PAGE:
So let’s say you suddenly have a million dollars, and you want to put it to good use.
As a Mustachian, your first instinct would naturally be to invest the money somewhere, in such a way that it provides reliable income to you for the rest of your life. Thus, you would be Financially Independent, and all future decisions of what to do with your time could be made independently of whether or not you get paid for those activities.
But how do you invest a chunk of money, such that it provides this reliable income without running out? If you just pull a few garbage bags of cash out of the ATM and hoard it at home, inflation will destroy its purchasing power over the course of your lifetime, and you’ll spend your last few decades in relative poverty.
You can put it in a savings account at your local bank and earn 0.1% Maybe you’ll get as high as 0.8% at a more modern bank like ING Direct.
Forget it. For large sums of money, a savings account is little better than storing it under the mattress these days.
You can use certificates of deposit or government bonds. Some of these pay 2-3% in exchange for locking up your money for a very long time. You might keep up with inflation, but only if you reinvest all the interest payments, leaving you with nothing to spend.
Many early retirees have turned to owning rental real estate, because it provides a much higher annual cashflow (10% or more is possible), even while the core asset (the houses or apartment buildings), tends to automatically appreciate with inflation. But not everyone has the patience or the interest to be a landlord – even with the option of hiring a property manager to handle the day-to-day operation of the properties.
Real Estate Investment Trusts (REITs) encapsulate many of the benefits of rental house ownership, with fewer drawbacks and absolutely no work. The downside is that your money is still concentrated in one potentially volatile asset class (usually commercial buildings), the tax treatment isn’t nearly as good, and the yield is lower than owning your own property.
While the real estate options sound good, most diehard investors (myself included) feel safer not having all of their eggs in one basket. After all, real estate is only a tiny slice of the world’s economy, so it makes sense to own parts of all of it instead. Because of this, I try to maintain a more diverse “Asset Allocation” that includes plenty of good old-fashioned stocks.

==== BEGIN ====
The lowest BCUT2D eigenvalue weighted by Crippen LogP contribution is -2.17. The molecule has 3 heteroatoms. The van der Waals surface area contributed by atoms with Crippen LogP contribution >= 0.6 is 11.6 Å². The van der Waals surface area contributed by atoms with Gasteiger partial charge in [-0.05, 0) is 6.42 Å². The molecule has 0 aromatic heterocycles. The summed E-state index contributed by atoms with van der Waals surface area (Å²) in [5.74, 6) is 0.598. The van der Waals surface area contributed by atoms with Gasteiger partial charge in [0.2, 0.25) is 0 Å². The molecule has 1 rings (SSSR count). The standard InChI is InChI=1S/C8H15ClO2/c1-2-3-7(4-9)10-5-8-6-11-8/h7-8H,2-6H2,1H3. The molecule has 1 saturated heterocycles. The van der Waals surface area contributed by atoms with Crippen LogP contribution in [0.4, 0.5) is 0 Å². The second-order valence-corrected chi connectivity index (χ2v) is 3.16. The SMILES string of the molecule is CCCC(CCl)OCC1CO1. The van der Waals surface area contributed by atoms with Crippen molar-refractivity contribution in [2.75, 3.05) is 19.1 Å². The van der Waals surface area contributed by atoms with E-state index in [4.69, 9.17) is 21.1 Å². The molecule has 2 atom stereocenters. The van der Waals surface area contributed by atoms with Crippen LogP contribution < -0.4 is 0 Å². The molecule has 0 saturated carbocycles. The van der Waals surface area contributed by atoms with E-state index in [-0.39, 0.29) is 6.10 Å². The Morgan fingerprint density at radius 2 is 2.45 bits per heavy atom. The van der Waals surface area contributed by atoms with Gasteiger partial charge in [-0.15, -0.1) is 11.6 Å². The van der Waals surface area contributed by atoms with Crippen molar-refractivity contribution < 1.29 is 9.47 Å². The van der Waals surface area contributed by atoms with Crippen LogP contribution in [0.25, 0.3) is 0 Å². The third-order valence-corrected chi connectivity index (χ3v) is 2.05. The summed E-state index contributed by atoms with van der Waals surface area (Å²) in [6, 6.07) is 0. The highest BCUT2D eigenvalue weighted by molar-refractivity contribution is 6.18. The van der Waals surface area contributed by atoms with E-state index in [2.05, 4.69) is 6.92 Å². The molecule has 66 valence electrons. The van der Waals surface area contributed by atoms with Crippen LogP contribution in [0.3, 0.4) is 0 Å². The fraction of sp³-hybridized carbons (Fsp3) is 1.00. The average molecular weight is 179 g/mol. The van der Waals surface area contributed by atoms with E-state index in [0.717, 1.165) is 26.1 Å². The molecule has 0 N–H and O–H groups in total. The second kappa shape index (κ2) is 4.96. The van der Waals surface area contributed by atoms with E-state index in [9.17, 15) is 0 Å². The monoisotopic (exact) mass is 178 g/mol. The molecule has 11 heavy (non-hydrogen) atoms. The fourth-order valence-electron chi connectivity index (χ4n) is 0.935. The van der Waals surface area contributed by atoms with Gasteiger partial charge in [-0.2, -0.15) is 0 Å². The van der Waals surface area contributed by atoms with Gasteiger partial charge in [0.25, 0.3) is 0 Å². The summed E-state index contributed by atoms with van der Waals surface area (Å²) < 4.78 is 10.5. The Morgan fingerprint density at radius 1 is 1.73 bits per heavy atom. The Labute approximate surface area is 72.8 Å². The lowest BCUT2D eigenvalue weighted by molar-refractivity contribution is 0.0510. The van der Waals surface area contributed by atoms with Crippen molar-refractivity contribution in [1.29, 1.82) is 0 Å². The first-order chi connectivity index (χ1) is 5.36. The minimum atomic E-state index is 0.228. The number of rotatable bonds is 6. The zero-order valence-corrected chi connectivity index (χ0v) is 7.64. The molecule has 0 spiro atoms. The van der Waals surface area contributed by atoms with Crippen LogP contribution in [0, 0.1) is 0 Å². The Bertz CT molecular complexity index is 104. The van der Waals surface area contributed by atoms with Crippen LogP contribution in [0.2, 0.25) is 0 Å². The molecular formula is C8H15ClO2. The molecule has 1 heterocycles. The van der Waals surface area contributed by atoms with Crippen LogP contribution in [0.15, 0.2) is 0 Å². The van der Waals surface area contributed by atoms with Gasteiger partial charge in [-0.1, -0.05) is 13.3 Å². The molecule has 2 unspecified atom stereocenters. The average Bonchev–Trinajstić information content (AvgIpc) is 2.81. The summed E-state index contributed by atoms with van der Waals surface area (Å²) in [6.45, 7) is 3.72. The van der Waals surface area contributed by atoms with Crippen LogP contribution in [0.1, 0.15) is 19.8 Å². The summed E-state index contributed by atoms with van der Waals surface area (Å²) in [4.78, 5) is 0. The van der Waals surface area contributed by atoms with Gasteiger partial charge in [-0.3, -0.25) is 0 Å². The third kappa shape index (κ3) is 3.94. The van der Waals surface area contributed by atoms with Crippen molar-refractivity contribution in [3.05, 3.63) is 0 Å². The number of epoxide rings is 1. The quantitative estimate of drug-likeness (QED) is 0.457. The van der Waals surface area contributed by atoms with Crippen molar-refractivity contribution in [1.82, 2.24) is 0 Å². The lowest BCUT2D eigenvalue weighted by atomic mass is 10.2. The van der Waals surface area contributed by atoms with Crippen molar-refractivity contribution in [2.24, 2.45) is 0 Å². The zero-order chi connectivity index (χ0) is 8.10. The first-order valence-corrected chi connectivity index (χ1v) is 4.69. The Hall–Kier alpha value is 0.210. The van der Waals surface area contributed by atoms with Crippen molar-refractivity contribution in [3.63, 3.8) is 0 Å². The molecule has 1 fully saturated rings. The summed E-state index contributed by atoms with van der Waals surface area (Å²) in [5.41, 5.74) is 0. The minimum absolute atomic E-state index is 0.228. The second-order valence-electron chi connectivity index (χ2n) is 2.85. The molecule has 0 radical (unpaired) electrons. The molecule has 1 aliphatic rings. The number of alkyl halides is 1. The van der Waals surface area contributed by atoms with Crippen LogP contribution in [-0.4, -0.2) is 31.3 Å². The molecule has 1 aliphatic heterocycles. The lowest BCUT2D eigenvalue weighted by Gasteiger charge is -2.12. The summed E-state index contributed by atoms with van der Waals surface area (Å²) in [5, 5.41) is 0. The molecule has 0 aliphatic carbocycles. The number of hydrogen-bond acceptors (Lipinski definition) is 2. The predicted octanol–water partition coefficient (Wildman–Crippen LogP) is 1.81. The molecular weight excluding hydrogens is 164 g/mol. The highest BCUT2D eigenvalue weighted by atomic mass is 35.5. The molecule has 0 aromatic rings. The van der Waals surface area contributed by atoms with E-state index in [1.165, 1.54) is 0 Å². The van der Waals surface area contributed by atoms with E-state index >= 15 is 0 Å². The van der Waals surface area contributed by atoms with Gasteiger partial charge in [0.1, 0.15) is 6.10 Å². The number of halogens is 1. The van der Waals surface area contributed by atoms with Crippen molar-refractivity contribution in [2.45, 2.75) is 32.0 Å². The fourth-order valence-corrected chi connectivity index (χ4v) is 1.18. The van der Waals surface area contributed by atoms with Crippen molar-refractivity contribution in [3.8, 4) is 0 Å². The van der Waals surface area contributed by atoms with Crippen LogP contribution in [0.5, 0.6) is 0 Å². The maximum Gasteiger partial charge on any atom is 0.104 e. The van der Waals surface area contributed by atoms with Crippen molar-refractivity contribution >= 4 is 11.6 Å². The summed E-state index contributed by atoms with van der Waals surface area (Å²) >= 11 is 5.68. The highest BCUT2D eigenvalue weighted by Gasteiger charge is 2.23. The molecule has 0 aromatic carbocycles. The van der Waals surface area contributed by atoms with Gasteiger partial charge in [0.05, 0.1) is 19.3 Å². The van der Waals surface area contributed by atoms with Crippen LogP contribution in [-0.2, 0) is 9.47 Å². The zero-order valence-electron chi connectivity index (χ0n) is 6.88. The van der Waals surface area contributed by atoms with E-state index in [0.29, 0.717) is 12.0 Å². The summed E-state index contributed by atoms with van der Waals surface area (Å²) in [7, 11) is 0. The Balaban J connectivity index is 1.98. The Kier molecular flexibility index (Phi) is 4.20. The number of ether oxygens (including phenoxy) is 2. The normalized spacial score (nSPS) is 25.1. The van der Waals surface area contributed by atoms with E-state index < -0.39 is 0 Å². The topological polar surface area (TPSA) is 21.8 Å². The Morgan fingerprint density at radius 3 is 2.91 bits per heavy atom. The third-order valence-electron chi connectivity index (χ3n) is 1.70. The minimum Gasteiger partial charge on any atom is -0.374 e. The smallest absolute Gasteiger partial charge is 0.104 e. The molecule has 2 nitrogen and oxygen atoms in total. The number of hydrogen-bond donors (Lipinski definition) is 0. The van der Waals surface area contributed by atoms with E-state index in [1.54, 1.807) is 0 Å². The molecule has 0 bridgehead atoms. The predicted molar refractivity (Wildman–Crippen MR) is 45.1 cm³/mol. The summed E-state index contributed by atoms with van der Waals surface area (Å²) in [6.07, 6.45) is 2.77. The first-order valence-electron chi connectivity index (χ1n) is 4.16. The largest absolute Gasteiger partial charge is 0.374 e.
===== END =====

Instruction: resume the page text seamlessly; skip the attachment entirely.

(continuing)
“Stocks!”, you may say. “But how do I fund a retirement with stocks, when they’re always jumping up and down? Won’t I lose all my money when I’m forced to sell low?”
In a word: No. Stocks make a great companion to the early retiree, even when your goal is a steady stream of income.
First of all, by owning index funds, you’ll automatically own a large number of companies that pay regular dividends. This generates a stream of payments that can show up automatically in your bank account on a predictable schedule.
The problem is that dividend yields aren’t all that high these days. Despite the fact that US stocks seem reasonably priced these days when judged by historical standards, the dividend yield is much lower than it was in previous decades. You can blame this on a cultural shift in investors: many of us prefer to have companies re-invest more of their earnings, or repurchase their own shares (multiplying the value of the shares still in the hands of shareholders), instead of paying us their earnings in cold sweet cash. This helps lower the tax burden of owning stocks. I’d prefer higher dividends myself, but I’ve heard from many who like the system how it is now.
So your stocks will in theory go up faster than inflation, even after paying you dividends. But how do you extract this extra value from the stocks, without manually logging into your retirement account every month and deciding exactly how many shares to sell?
One answer is the Managed Payout Fund – which brings us to the real point of this article!